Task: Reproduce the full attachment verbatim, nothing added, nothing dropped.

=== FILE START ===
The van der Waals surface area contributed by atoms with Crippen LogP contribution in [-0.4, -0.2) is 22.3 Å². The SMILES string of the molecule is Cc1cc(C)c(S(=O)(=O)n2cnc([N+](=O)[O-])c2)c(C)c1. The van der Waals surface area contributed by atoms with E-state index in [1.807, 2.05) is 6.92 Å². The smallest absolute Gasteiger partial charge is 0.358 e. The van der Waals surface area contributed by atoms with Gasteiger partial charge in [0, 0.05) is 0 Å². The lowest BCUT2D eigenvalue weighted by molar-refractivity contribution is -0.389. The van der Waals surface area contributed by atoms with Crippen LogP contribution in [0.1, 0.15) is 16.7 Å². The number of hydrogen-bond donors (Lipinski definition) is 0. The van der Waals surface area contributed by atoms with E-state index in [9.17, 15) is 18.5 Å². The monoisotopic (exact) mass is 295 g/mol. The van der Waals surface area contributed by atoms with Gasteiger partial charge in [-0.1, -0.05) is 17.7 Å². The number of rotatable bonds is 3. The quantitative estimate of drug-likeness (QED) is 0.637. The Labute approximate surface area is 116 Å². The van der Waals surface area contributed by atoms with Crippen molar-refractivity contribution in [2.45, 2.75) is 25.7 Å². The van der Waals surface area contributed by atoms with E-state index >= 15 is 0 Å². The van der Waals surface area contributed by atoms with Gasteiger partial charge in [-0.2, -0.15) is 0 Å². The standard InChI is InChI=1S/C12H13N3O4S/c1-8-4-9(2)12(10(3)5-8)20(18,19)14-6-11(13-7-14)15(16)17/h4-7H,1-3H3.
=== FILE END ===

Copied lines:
The van der Waals surface area contributed by atoms with Crippen LogP contribution in [-0.4, -0.2) is 22.3 Å². The SMILES string of the molecule is Cc1cc(C)c(S(=O)(=O)n2cnc([N+](=O)[O-])c2)c(C)c1. The van der Waals surface area contributed by atoms with E-state index in [1.807, 2.05) is 6.92 Å². The smallest absolute Gasteiger partial charge is 0.358 e. The van der Waals surface area contributed by atoms with Gasteiger partial charge in [0, 0.05) is 0 Å². The lowest BCUT2D eigenvalue weighted by molar-refractivity contribution is -0.389. The van der Waals surface area contributed by atoms with Crippen LogP contribution in [0.1, 0.15) is 16.7 Å². The number of hydrogen-bond donors (Lipinski definition) is 0. The van der Waals surface area contributed by atoms with E-state index in [9.17, 15) is 18.5 Å². The monoisotopic (exact) mass is 295 g/mol. The van der Waals surface area contributed by atoms with Gasteiger partial charge in [-0.1, -0.05) is 17.7 Å². The number of rotatable bonds is 3. The quantitative estimate of drug-likeness (QED) is 0.637. The Labute approximate surface area is 116 Å². The van der Waals surface area contributed by atoms with Crippen molar-refractivity contribution in [2.45, 2.75) is 25.7 Å². The van der Waals surface area contributed by atoms with E-state index >= 15 is 0 Å². The van der Waals surface area contributed by atoms with Gasteiger partial charge in [-0.2, -0.15) is 0 Å². The standard InChI is InChI=1S/C12H13N3O4S/c1-8-4-9(2)12(10(3)5-8)20(18,19)14-6-11(13-7-14)15(16)17/h4-7H,1-3H3.